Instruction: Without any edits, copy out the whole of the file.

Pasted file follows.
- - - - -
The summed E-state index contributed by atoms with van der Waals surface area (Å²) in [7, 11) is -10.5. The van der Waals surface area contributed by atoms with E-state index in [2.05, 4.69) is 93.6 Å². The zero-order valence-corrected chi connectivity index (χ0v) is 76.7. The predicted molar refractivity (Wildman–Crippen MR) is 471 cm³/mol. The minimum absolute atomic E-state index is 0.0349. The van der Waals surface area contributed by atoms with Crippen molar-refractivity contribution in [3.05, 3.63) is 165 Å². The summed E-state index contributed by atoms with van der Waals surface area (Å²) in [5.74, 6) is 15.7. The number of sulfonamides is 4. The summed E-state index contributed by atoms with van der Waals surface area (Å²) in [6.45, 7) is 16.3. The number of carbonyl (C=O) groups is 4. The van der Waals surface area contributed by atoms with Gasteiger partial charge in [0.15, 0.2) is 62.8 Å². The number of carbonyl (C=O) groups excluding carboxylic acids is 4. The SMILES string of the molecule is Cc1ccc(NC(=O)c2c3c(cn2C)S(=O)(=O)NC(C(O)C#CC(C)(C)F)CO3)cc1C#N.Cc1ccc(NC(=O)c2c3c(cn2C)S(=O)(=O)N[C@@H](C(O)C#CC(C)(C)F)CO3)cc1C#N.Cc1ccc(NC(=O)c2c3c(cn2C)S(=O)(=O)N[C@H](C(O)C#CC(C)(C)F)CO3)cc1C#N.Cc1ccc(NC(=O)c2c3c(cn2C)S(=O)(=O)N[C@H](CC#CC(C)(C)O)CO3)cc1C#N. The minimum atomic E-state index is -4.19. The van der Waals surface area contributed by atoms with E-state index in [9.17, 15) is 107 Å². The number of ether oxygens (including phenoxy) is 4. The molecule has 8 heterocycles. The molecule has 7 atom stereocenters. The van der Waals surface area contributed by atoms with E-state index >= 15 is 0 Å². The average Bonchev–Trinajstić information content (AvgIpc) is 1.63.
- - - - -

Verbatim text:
The summed E-state index contributed by atoms with van der Waals surface area (Å²) in [7, 11) is -10.5. The van der Waals surface area contributed by atoms with E-state index in [2.05, 4.69) is 93.6 Å². The zero-order valence-corrected chi connectivity index (χ0v) is 76.7. The predicted molar refractivity (Wildman–Crippen MR) is 471 cm³/mol. The minimum absolute atomic E-state index is 0.0349. The van der Waals surface area contributed by atoms with Crippen molar-refractivity contribution in [3.05, 3.63) is 165 Å². The summed E-state index contributed by atoms with van der Waals surface area (Å²) in [5.74, 6) is 15.7. The number of sulfonamides is 4. The summed E-state index contributed by atoms with van der Waals surface area (Å²) in [6.45, 7) is 16.3. The number of carbonyl (C=O) groups is 4. The van der Waals surface area contributed by atoms with Gasteiger partial charge in [0.15, 0.2) is 62.8 Å². The number of carbonyl (C=O) groups excluding carboxylic acids is 4. The SMILES string of the molecule is Cc1ccc(NC(=O)c2c3c(cn2C)S(=O)(=O)NC(C(O)C#CC(C)(C)F)CO3)cc1C#N.Cc1ccc(NC(=O)c2c3c(cn2C)S(=O)(=O)N[C@@H](C(O)C#CC(C)(C)F)CO3)cc1C#N.Cc1ccc(NC(=O)c2c3c(cn2C)S(=O)(=O)N[C@H](C(O)C#CC(C)(C)F)CO3)cc1C#N.Cc1ccc(NC(=O)c2c3c(cn2C)S(=O)(=O)N[C@H](CC#CC(C)(C)O)CO3)cc1C#N. The minimum atomic E-state index is -4.19. The van der Waals surface area contributed by atoms with E-state index in [9.17, 15) is 107 Å². The number of ether oxygens (including phenoxy) is 4. The molecule has 8 heterocycles. The molecule has 7 atom stereocenters. The van der Waals surface area contributed by atoms with E-state index >= 15 is 0 Å². The average Bonchev–Trinajstić information content (AvgIpc) is 1.63.